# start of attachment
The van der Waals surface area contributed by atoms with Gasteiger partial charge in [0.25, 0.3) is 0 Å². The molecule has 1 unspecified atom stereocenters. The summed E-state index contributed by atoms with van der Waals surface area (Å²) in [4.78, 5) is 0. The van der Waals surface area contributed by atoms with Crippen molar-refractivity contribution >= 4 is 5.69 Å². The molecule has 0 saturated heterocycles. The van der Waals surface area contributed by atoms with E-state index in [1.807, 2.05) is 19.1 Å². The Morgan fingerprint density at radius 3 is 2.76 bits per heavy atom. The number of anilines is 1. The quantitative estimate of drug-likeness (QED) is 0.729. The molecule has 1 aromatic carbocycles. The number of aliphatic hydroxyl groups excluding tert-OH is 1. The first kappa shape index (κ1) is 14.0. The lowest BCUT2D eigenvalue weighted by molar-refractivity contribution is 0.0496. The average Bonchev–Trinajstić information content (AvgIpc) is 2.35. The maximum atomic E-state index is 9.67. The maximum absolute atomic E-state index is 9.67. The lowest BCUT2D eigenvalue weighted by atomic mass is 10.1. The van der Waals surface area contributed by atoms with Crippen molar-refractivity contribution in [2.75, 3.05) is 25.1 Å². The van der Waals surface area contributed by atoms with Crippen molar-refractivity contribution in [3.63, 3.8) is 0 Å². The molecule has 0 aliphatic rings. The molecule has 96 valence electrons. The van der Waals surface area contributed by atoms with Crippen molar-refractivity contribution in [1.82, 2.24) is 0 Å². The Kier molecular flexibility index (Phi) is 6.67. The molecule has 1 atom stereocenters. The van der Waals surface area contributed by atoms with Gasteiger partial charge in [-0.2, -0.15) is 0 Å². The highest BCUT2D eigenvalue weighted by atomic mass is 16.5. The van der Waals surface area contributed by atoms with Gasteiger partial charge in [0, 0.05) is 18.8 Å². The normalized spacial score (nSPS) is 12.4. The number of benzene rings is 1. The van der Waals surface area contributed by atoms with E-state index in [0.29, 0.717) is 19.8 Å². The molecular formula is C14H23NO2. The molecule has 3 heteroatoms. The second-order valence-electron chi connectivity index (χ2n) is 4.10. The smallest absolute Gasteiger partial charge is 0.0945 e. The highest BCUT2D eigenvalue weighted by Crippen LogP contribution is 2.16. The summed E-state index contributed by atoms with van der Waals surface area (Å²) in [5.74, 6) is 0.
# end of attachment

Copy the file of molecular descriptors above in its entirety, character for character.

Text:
The van der Waals surface area contributed by atoms with Gasteiger partial charge in [0.25, 0.3) is 0 Å². The molecule has 1 unspecified atom stereocenters. The summed E-state index contributed by atoms with van der Waals surface area (Å²) in [4.78, 5) is 0. The van der Waals surface area contributed by atoms with Crippen molar-refractivity contribution >= 4 is 5.69 Å². The molecule has 0 saturated heterocycles. The van der Waals surface area contributed by atoms with E-state index in [1.807, 2.05) is 19.1 Å². The Morgan fingerprint density at radius 3 is 2.76 bits per heavy atom. The number of anilines is 1. The quantitative estimate of drug-likeness (QED) is 0.729. The molecule has 1 aromatic carbocycles. The number of aliphatic hydroxyl groups excluding tert-OH is 1. The first kappa shape index (κ1) is 14.0. The lowest BCUT2D eigenvalue weighted by molar-refractivity contribution is 0.0496. The average Bonchev–Trinajstić information content (AvgIpc) is 2.35. The maximum atomic E-state index is 9.67. The maximum absolute atomic E-state index is 9.67. The lowest BCUT2D eigenvalue weighted by atomic mass is 10.1. The van der Waals surface area contributed by atoms with Crippen molar-refractivity contribution in [2.75, 3.05) is 25.1 Å². The van der Waals surface area contributed by atoms with Crippen molar-refractivity contribution in [3.63, 3.8) is 0 Å². The molecule has 0 aliphatic rings. The molecule has 96 valence electrons. The van der Waals surface area contributed by atoms with Crippen molar-refractivity contribution in [1.82, 2.24) is 0 Å². The Kier molecular flexibility index (Phi) is 6.67. The molecule has 1 atom stereocenters. The van der Waals surface area contributed by atoms with Gasteiger partial charge in [-0.2, -0.15) is 0 Å². The highest BCUT2D eigenvalue weighted by atomic mass is 16.5. The van der Waals surface area contributed by atoms with Gasteiger partial charge in [0, 0.05) is 18.8 Å². The normalized spacial score (nSPS) is 12.4. The number of benzene rings is 1. The van der Waals surface area contributed by atoms with E-state index in [0.29, 0.717) is 19.8 Å². The molecular formula is C14H23NO2. The molecule has 3 heteroatoms. The second-order valence-electron chi connectivity index (χ2n) is 4.10. The smallest absolute Gasteiger partial charge is 0.0945 e. The highest BCUT2D eigenvalue weighted by Crippen LogP contribution is 2.16. The summed E-state index contributed by atoms with van der Waals surface area (Å²) in [5.74, 6) is 0.